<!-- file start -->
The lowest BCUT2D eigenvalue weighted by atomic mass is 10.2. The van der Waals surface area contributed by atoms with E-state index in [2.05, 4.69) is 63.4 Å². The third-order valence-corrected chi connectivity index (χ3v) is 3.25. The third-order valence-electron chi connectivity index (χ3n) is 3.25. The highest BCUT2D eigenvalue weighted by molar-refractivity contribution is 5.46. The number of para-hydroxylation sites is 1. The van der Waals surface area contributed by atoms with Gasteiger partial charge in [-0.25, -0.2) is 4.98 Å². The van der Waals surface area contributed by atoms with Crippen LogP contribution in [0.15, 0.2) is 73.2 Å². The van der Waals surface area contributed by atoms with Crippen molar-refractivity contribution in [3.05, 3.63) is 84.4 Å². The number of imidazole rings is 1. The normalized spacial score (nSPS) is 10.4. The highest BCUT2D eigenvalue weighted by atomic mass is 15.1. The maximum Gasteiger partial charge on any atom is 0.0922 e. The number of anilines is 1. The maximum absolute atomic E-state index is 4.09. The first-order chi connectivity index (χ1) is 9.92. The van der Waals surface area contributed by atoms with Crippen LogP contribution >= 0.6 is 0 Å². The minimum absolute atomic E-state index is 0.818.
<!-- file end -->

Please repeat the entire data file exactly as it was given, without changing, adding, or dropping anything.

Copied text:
The lowest BCUT2D eigenvalue weighted by atomic mass is 10.2. The van der Waals surface area contributed by atoms with E-state index in [2.05, 4.69) is 63.4 Å². The third-order valence-corrected chi connectivity index (χ3v) is 3.25. The third-order valence-electron chi connectivity index (χ3n) is 3.25. The highest BCUT2D eigenvalue weighted by molar-refractivity contribution is 5.46. The number of para-hydroxylation sites is 1. The van der Waals surface area contributed by atoms with Gasteiger partial charge in [-0.25, -0.2) is 4.98 Å². The van der Waals surface area contributed by atoms with Crippen LogP contribution in [0.15, 0.2) is 73.2 Å². The van der Waals surface area contributed by atoms with Crippen molar-refractivity contribution in [3.05, 3.63) is 84.4 Å². The number of imidazole rings is 1. The normalized spacial score (nSPS) is 10.4. The highest BCUT2D eigenvalue weighted by atomic mass is 15.1. The maximum Gasteiger partial charge on any atom is 0.0922 e. The number of anilines is 1. The maximum absolute atomic E-state index is 4.09. The first-order chi connectivity index (χ1) is 9.92. The van der Waals surface area contributed by atoms with Crippen LogP contribution >= 0.6 is 0 Å². The minimum absolute atomic E-state index is 0.818.